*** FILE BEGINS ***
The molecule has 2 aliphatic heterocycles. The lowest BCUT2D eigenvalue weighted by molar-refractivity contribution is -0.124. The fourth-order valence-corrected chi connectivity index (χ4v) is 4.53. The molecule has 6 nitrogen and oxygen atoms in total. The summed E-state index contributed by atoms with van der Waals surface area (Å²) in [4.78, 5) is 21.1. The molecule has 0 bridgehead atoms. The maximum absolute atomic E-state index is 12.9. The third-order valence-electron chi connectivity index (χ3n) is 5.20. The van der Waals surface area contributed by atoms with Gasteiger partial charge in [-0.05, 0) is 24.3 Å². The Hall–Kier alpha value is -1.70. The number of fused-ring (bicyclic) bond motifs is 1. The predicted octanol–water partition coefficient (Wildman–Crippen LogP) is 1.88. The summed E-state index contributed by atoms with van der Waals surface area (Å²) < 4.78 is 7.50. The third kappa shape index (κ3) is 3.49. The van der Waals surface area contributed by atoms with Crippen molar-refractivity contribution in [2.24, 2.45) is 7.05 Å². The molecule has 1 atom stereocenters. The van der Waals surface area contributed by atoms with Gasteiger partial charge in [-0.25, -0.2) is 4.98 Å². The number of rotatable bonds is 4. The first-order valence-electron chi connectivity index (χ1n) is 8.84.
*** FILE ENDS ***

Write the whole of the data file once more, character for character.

The molecule has 2 aliphatic heterocycles. The lowest BCUT2D eigenvalue weighted by molar-refractivity contribution is -0.124. The fourth-order valence-corrected chi connectivity index (χ4v) is 4.53. The molecule has 6 nitrogen and oxygen atoms in total. The summed E-state index contributed by atoms with van der Waals surface area (Å²) in [4.78, 5) is 21.1. The molecule has 0 bridgehead atoms. The maximum absolute atomic E-state index is 12.9. The third-order valence-electron chi connectivity index (χ3n) is 5.20. The van der Waals surface area contributed by atoms with Gasteiger partial charge in [-0.05, 0) is 24.3 Å². The Hall–Kier alpha value is -1.70. The number of fused-ring (bicyclic) bond motifs is 1. The predicted octanol–water partition coefficient (Wildman–Crippen LogP) is 1.88. The summed E-state index contributed by atoms with van der Waals surface area (Å²) < 4.78 is 7.50. The third kappa shape index (κ3) is 3.49. The van der Waals surface area contributed by atoms with Crippen molar-refractivity contribution in [2.24, 2.45) is 7.05 Å². The molecule has 1 atom stereocenters. The van der Waals surface area contributed by atoms with Gasteiger partial charge in [-0.25, -0.2) is 4.98 Å². The number of rotatable bonds is 4. The first-order valence-electron chi connectivity index (χ1n) is 8.84.